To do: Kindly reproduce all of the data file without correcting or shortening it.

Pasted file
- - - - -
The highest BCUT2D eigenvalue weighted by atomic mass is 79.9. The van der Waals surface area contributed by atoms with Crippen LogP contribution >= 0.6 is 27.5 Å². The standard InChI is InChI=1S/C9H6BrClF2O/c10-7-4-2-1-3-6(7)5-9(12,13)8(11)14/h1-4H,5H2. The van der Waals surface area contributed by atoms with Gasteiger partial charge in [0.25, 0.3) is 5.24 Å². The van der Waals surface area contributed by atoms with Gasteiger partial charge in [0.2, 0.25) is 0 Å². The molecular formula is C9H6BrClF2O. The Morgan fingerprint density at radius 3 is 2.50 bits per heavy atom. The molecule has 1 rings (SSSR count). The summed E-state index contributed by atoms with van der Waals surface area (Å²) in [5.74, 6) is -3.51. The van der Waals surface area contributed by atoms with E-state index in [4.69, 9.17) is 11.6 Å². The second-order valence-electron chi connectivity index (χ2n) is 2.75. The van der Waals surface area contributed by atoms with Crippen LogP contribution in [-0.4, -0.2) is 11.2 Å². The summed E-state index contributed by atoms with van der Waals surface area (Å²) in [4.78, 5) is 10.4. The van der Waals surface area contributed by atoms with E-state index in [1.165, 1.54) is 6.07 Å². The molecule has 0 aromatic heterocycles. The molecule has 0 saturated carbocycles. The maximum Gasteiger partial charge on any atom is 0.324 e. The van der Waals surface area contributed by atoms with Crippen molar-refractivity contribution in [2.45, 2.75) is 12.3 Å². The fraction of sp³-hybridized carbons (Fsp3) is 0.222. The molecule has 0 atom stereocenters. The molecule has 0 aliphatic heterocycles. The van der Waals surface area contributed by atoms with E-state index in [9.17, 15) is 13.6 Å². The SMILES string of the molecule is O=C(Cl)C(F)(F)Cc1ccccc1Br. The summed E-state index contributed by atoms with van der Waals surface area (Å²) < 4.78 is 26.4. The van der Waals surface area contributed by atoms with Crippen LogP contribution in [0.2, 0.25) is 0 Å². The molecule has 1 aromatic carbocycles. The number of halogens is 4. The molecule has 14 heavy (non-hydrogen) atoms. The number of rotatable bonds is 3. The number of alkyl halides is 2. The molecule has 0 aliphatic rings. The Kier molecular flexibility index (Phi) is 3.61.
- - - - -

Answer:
The highest BCUT2D eigenvalue weighted by atomic mass is 79.9. The van der Waals surface area contributed by atoms with Crippen LogP contribution >= 0.6 is 27.5 Å². The standard InChI is InChI=1S/C9H6BrClF2O/c10-7-4-2-1-3-6(7)5-9(12,13)8(11)14/h1-4H,5H2. The van der Waals surface area contributed by atoms with Gasteiger partial charge in [0.25, 0.3) is 5.24 Å². The van der Waals surface area contributed by atoms with Gasteiger partial charge in [0.2, 0.25) is 0 Å². The molecular formula is C9H6BrClF2O. The Morgan fingerprint density at radius 3 is 2.50 bits per heavy atom. The molecule has 1 rings (SSSR count). The summed E-state index contributed by atoms with van der Waals surface area (Å²) in [5.74, 6) is -3.51. The van der Waals surface area contributed by atoms with E-state index in [4.69, 9.17) is 11.6 Å². The second-order valence-electron chi connectivity index (χ2n) is 2.75. The van der Waals surface area contributed by atoms with Crippen LogP contribution in [-0.4, -0.2) is 11.2 Å². The summed E-state index contributed by atoms with van der Waals surface area (Å²) in [4.78, 5) is 10.4. The van der Waals surface area contributed by atoms with E-state index in [1.165, 1.54) is 6.07 Å². The molecule has 0 aromatic heterocycles. The molecule has 0 saturated carbocycles. The maximum Gasteiger partial charge on any atom is 0.324 e. The van der Waals surface area contributed by atoms with Crippen molar-refractivity contribution in [2.45, 2.75) is 12.3 Å². The fraction of sp³-hybridized carbons (Fsp3) is 0.222. The molecule has 0 atom stereocenters. The molecule has 0 aliphatic heterocycles. The van der Waals surface area contributed by atoms with E-state index in [9.17, 15) is 13.6 Å². The SMILES string of the molecule is O=C(Cl)C(F)(F)Cc1ccccc1Br. The summed E-state index contributed by atoms with van der Waals surface area (Å²) < 4.78 is 26.4. The van der Waals surface area contributed by atoms with Crippen LogP contribution in [0.2, 0.25) is 0 Å². The molecule has 1 aromatic carbocycles. The number of halogens is 4. The molecule has 14 heavy (non-hydrogen) atoms. The number of rotatable bonds is 3. The number of alkyl halides is 2. The molecule has 0 aliphatic rings. The Kier molecular flexibility index (Phi) is 3.61.